paradox is that the leaves dry out due to flooding! Due to this year’s
flooding I guess many Thai avocado trees were killed. Luckily Dokmai Garden
was not too badly affected and so three of four specimens survived.Planting
it in a slope is good, and so many avocado trees grow in the mountains.
2. Avocado can not stand a prolonged drought. Make sure
you can water it during the dry season November-April.
3. One avocado tree is usually not enough. Many avocado
cultivars demand cross-pollination between different individuals. If your
garden is small (an avocado can reach 20 meters), maybe ask a neighbour if
they wish to plant an avocado too, and then both of you benefit.
4. Finally, to the Thais avocado is still something of
a novelty. Good cultivars can be a bit hard to find, but if you are not
picky simply plant a seed. Yesterday I made a basic guacamole (two huge
avocados, three large cloves of garlic, three chili peppers, the juice from
one lime fruit and a pinch of salt, all mixed with a mixer). The Thais were
a bit reluctant even to try it, but to my great satisfaction they liked it
very much. Guacamole is much more healthy than cream-based dips.
I do think avocado should be planted in the Chiang Mai
gardens since it is an evergreen, fast-growing and beautiful tree with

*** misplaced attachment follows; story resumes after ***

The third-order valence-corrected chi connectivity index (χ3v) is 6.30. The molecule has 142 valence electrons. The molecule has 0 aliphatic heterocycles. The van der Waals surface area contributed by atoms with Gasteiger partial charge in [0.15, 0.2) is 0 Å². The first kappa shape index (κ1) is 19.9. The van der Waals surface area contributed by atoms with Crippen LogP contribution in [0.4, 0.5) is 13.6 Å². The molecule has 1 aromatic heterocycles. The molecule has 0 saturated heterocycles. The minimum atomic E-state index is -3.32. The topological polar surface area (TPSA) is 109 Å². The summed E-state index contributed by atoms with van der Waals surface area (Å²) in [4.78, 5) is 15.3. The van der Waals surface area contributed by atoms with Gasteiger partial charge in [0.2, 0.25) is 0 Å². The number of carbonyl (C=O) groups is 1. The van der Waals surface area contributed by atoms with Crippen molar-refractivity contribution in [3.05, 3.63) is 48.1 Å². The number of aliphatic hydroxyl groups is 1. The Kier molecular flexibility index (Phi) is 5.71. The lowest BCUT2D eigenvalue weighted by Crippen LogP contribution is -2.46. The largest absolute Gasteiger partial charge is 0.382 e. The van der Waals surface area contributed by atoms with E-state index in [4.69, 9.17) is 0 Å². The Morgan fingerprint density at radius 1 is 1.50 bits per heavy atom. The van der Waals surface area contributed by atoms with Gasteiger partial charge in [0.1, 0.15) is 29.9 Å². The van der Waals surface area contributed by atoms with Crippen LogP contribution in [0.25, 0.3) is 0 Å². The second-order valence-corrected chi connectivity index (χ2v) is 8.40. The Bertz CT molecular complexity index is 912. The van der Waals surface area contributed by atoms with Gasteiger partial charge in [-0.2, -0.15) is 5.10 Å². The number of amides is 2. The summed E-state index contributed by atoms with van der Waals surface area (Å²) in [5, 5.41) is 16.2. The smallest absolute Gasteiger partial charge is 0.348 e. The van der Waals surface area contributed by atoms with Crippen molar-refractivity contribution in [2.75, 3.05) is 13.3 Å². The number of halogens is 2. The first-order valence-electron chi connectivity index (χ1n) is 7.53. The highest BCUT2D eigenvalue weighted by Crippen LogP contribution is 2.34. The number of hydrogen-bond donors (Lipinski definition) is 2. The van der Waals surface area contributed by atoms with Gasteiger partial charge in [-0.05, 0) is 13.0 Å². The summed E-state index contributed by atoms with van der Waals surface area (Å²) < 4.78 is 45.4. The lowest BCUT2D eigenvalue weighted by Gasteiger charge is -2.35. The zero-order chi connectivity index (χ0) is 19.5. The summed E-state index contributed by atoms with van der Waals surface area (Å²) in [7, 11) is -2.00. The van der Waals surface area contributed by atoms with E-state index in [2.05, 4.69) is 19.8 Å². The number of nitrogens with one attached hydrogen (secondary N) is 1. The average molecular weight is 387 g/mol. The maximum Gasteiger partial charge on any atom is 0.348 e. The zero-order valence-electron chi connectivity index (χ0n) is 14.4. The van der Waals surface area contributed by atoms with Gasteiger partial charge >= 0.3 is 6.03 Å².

gorgeous fruits. As long as you meet its requirements you should be
successful. Do you rather prefer trees with colourful blossom? Then let a
colourful creeper trail up in your avocado. The New Guinea Creeper (Mucuna
bennettii) is most suitable.
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One of the ancients
According to Ketsanee, ‘jun’
refers to the moon, because the fruit resembles a little yellow moon. Why
not use the English name ‘Moon ebony’ to create an interest for this unusual
Given the recent heavy rains and
landslides, I would like to present a few interesting trees which could be
used for both preventing erosion and to add beauty.
With 1100 wild tree species in northern
Thailand there are many options. Unfortunately only a limited number are
available. This is mainly due to lack of demand. Land owners who want a
forest accept the free governmental teak seedlings (Tectona grandis,
Lamiaceae), although a much greater number of tree species are offered,
including the valuable rosewoods (Dahlbergia spp., Fabaceae) which
are now stolen in the national parks. Since the land owners want a quick
cash reward for themselves, they are not interested in making money for
their children or grandchildren, nor are they interested in biodiversity.
However, if you belong to the vanishing minority of the human population who
do care, then you should visit a Thai governmental forest nursery and ask
what they have to offer. Some examples: Mai Dhaeng (Xylia xylocarpa,
Fabaceae, a beautiul dome-shaped tree with a valuable and durable wood),
Takien (Hopea odorata, Dipterocarpaceae, a black-stemmed slow growing
species with an amazingly valuable wood and small flowers smelling of honey)
and Makha (Afzelia xylocarpa, Fabaceae, a burgundy red wood used for
floors. Very sturdy, can stand flooding and droughts). Australian Eucalypts